Friday, December 5, 2014
Daily Times Editorial Dec 6, 2014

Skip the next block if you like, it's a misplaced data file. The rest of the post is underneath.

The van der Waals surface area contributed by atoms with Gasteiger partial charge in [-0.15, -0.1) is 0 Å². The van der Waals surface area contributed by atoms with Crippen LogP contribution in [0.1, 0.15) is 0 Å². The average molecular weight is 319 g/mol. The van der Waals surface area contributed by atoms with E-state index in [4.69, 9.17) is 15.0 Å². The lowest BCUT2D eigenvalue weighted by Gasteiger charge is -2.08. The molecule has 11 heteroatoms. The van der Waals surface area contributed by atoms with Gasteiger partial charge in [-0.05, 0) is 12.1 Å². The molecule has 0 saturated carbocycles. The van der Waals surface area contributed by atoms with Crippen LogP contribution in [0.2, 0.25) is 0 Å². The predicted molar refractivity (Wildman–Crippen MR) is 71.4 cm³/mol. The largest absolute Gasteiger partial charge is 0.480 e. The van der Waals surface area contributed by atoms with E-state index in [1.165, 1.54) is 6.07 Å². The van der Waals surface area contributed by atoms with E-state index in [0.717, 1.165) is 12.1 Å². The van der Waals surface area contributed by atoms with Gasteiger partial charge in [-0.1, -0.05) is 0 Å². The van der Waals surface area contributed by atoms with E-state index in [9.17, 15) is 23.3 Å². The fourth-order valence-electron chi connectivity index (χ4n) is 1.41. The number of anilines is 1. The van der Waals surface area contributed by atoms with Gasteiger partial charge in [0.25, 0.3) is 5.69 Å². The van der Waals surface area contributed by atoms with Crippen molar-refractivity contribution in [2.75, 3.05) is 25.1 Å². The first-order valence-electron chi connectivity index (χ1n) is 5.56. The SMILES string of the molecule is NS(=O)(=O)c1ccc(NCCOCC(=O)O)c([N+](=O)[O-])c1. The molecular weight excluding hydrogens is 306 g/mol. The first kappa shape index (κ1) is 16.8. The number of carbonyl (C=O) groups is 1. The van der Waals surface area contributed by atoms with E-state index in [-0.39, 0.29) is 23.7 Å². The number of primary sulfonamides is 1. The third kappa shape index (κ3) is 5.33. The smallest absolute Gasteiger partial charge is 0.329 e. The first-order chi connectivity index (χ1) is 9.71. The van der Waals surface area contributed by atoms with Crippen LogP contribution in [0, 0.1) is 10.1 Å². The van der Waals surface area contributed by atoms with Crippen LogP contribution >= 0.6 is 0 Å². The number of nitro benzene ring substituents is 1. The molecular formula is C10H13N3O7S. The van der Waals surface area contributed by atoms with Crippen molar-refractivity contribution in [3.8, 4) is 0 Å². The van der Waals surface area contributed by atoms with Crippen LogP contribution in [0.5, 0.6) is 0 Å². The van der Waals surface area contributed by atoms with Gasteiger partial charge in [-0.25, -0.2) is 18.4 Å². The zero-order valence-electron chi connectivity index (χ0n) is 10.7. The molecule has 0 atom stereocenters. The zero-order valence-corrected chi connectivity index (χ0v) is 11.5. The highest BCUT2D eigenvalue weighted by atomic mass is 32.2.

London conference The conference in London hosted by the UK and Afghanistan was focused on the future of the latter country after the withdrawal of all but a few thousand US/NATO troops by December 31. The conference was attended by British Prime Minister (PM) David Cameron, President Ashraf Ghani of Afghanistan, US Secretary of State John Kerry and PM Nawaz Sharif. Addressing the conference, Nawaz Sharif laid out Pakistan’s policy vis-à-vis its troubled neighbour. He told the conference that Pakistan and Afghanistan had agreed to fight terrorism together without discrimination. Expressing strong solidarity with the people of Afghanistan, Nawaz Sharif made a strong plug for the international community to do more to support Kabul in its endeavours to bring peace and development to the country. Nawaz Sharif pointed to the national unity government formed in Afghanistan after the presidential elections (albeit after a fair bit of controversy regarding rigging in the election) as a milestone. He welcomed President Ghani’s call for a dialogue with the Taliban (although it must be admitted there are so far no signs the latter are interested). Nawaz Sharif pointed to the historic new beginning in ties between Pakistan and Afghanistan manifested in the first visit of President Ghani. The two sides had agreed not to allow their territory to be used against the other. It is of interest to note that although FATA is being cleared by Operation Zarb-e-Azb of terrorists, including the Haqqani network, there is so far no word on Mulla Omar’s Quetta Shura’s fate. However, the encouraging development is that the Tehreek-e-Taliban Pakistan forces sitting on Afghan soil are being squeezed by US airstrikes and actions by the Afghan forces and tribes. PM Nawaz Sharif reiterated his government’s resolve to deepen security and economic cooperation between the two countries, including bilateral and transit trade, investment, and fast tracking the CASA-1000 and TAPI projects, both of which have been hamstrung for years because of security fears in transiting through Afghanistan among other reasons. The PM also emphasised that Pakistan would follow up the Heart of Asia-Istanbul process to strengthen Afghanistan’s ability to stand on its own feet after the western withdrawal. Whereas the US, UK and other attendees pledged to support Afghanistan even after the withdrawal, there are a number of negatives attending the ability and will of the donors to fulfil this pledge. In any case, this conference was not expected to, nor was it designed for, any new aid pledges for Afghanistan. However, some of the factors that cast a shadow of doubt over Kabul’s ability to continue to attract critical aid are donor fatigue due to the global economic crisis, and Afghanistan being seen as a bottomless pit in which billions of dollars of aid since 2001 has disappeared due to corruption and waste, for which both donors and recipients are blamed. President Ashraf Ghani being a professional financial expert is expected to improve this area of governance in order to inspire confidence in the donor community that they are not throwing good money after bad. The issue is critical to the survival of the government and its ability to overcome the challenge of the Taliban, which is already intensifying since the beginning of this year and is expected to exponentially increase as soon as the western forces depart, especially in the absence of a peace process between Kabul and its enemies. COAS General Raheel Sharif’s extended visit to the US raised a few eyebrows at home because of the extraordinary protocol he was extended. The realists among us ascribed this to the recognition by Washington that without the army on board, no change of direction could be expected to succeed vis-à-vis combating terrorism as an allied effort. General Sharif was at pains in Washington to assert that the army was battling terrorists without discrimination, which opened the door to a convergence of positions amongst Washington, Islamabad and Kabul. As far as the military operation in FATA is concerned, it could be considered the first major step to implement General Sharif’s doctrine of regarding non-state actors as the biggest threat, as he delineated in his speech in Karachi the other day. This is all to the good, welcome, and long overdue. But the ticklish question of Mulla Omar and the Taliban remains unanswered so far. That is the real test of the new paradigm.